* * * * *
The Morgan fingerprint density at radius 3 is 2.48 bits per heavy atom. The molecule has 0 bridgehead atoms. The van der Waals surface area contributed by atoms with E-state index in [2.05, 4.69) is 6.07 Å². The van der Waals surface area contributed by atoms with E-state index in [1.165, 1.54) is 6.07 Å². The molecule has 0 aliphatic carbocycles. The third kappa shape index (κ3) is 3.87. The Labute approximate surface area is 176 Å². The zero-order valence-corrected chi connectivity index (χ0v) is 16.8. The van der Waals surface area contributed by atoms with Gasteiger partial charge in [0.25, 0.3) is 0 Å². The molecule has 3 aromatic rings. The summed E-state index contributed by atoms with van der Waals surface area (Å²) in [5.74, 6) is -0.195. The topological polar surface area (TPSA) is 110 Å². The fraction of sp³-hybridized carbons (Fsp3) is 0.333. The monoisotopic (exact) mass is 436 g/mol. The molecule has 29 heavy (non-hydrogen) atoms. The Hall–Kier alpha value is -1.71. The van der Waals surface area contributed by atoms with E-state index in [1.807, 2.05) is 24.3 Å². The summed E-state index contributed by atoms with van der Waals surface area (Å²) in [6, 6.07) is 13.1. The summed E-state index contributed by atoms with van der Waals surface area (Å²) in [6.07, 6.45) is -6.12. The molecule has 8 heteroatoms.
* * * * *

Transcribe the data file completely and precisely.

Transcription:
The Morgan fingerprint density at radius 3 is 2.48 bits per heavy atom. The molecule has 0 bridgehead atoms. The van der Waals surface area contributed by atoms with E-state index in [2.05, 4.69) is 6.07 Å². The van der Waals surface area contributed by atoms with E-state index in [1.165, 1.54) is 6.07 Å². The molecule has 0 aliphatic carbocycles. The third kappa shape index (κ3) is 3.87. The Labute approximate surface area is 176 Å². The zero-order valence-corrected chi connectivity index (χ0v) is 16.8. The van der Waals surface area contributed by atoms with Gasteiger partial charge in [0.25, 0.3) is 0 Å². The molecule has 3 aromatic rings. The summed E-state index contributed by atoms with van der Waals surface area (Å²) in [5.74, 6) is -0.195. The topological polar surface area (TPSA) is 110 Å². The fraction of sp³-hybridized carbons (Fsp3) is 0.333. The monoisotopic (exact) mass is 436 g/mol. The molecule has 29 heavy (non-hydrogen) atoms. The Hall–Kier alpha value is -1.71. The van der Waals surface area contributed by atoms with E-state index in [1.807, 2.05) is 24.3 Å². The summed E-state index contributed by atoms with van der Waals surface area (Å²) in [6, 6.07) is 13.1. The summed E-state index contributed by atoms with van der Waals surface area (Å²) in [6.07, 6.45) is -6.12. The molecule has 8 heteroatoms.